Today's Veterinary Practice

MAY-JUN 2018

Today's Veterinary Practice provides comprehensive information to keep every small animal practitioner up to date on companion animal medicine and surgery as well as practice building and management.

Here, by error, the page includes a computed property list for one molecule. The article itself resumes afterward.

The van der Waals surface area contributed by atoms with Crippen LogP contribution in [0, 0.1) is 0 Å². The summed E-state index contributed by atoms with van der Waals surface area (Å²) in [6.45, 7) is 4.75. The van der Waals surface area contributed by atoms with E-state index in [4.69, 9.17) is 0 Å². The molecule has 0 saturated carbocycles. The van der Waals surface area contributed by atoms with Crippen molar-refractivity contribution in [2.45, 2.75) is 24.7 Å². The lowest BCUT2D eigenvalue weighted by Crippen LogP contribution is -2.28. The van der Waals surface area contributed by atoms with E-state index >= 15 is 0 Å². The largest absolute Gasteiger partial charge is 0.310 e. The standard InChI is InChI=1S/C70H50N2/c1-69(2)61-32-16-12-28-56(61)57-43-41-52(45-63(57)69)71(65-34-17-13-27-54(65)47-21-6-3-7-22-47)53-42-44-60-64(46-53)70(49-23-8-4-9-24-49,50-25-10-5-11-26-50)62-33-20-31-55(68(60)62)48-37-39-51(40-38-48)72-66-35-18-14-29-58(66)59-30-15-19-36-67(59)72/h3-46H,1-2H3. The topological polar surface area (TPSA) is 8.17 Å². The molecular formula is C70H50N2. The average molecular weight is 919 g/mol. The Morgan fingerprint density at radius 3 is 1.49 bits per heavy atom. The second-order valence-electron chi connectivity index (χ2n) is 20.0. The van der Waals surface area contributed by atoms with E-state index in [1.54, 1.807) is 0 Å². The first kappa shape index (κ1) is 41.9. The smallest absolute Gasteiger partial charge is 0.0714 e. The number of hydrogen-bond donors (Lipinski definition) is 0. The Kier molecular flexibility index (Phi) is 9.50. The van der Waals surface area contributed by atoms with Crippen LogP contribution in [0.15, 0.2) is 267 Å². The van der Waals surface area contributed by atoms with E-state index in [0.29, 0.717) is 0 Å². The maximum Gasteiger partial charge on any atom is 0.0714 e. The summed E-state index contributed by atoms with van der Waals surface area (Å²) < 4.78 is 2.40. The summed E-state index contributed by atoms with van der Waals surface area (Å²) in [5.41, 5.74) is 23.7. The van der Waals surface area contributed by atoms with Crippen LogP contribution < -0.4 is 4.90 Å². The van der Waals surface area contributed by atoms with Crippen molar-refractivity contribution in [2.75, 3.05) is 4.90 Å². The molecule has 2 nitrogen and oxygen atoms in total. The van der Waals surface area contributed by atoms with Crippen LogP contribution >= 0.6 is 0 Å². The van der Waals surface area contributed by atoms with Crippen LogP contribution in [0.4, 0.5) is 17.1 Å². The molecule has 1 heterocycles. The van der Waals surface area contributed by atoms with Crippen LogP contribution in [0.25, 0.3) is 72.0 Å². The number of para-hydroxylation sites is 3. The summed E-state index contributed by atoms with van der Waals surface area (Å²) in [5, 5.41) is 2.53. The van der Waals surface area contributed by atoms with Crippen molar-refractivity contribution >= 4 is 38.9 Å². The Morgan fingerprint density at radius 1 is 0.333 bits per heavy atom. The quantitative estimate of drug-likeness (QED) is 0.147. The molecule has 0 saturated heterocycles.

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22 FROM THE FIELD ESSENTIALS infections. For respiratory infections, only 7% of cats were treated in accordance with ISCAID guidelines for upper respiratory tract infections and bacterial bronchitis. For cats with lower urinary tract disease, the majority of cats were treated with antimicrobials, with less than half treated with guideline recommended drugs. Of cases treated with antimicrobials, about one- third did not have a urinalysis or had negative urinalysis results. Among cases with positive urinalysis results, approximately 10% received culture and susceptibility testing. Of those, only one-third showed growth indicative of a urinary tract infection ( FIGURE 1 ). There are two key takeaways from this data: first, treatment in practice often diverges from the ISCAID guidelines; and, second, antimicrobial use for lower urinary tract signs in cats is an area of opportunity as it relates to judicious practices. In order to better understand factors that influenced the observed treatment patterns, we conducted a survey of Banfield veterinarians actively engaged in clinical practice. This survey found that the cost of diagnostic testing was a barrier for some clients, and it can be challenging to effectively communicate the value and rationale for this testing. Additionally, perceived ease of client and patient compliance was found to be a primary consideration when selecting an antimicrobial for treatment of feline patients. First line antimicrobial choice was driven primarily by drug form and ease of administration. COMMUNICATION TIPS WITH CLIENTS While this is a complex scenario, here are a few considerations for communicating with clients around diagnostic testing: ■ Educate the team! Make sure the entire team understands the importance of diagnostic testing. This ensures that clients hear a clear and consistent message about the recommendations for their pet no matter who they speak with in the hospital. ■ Provide the why. Taking the time to educate clients about why a urinalysis and C&S testing is recommended can help compliance and ensures clients feel they are part of the decision making process. ■ Ask, listen, and address. Make sure clients have a chance to air any concerns about the treatment plan and have questions and concerns addressed by the appropriate team member. Promoting compliance once clients and their cat leave the clinic: ■ Educate and demonstrate. Provide oral, written, and pictorial instructions and demonstrate medication administration while they are in the clinic with their cat. ■ Encourage owners to precede and follow medication administration with positive reinforcement. Most readily understand this concept and can appreciate the opportunity to enhance the bond with their pet. ■ Follow up. Schedule follow-up calls, emails or texts with clients to see how treatment is going and to offer support or advice if needed to successfully complete a course of treatment. References 1. Weese JS, Blondeau JM, Boothe D, et al. Antimicrobial use guidelines for treatment of urinary tract disease in dogs and cats: Antimicrobial Guidelines Working Group of the International Society for Companion Animal Infectious Diseases. Vet Med Int. 2011. 2. Lappin M. Antimicrobial Use Guidelines for Treatment of Respiratory Tract Disease in Dogs and Cats: Antimicrobial Guidelines Working Group of the International Society for Companion Animal Infectious Diseases. J Vet Intern Med. 2016. 3. Hillier A, Lloyd D, Weese J, et al. Guidelines for the diagnosis and antimicrobial therapy of canine superficial bacterial folliculitis (Antimicrobial Guidelines Working Group of the International Society for Companion Animal Infectious Diseases). Vet Dermatol. 2014;25:163. 4. AVMA task force for antimicrobial stewardship in companion animal practice. Understanding companion animal practitioners' attitudes toward antimicrobial stewardship. J Am Vet Med Assoc. 2015;247:883. Molly McAllister, DVM, MPH, VP Veterinary Science Banfield Pet Hospital Dr. McAllister is responsible for leading knowledge generation and research to support medical decision- making and to help advance knowledge within the veterinary profession. She earned her veterinary medicine degree from Oregon State University College of Veterinary Medicine and a master's in public health from University of Minnesota. Of cases treated with antimicrobials, about one-third did not have a urinalysis or had negative urinalysis results.

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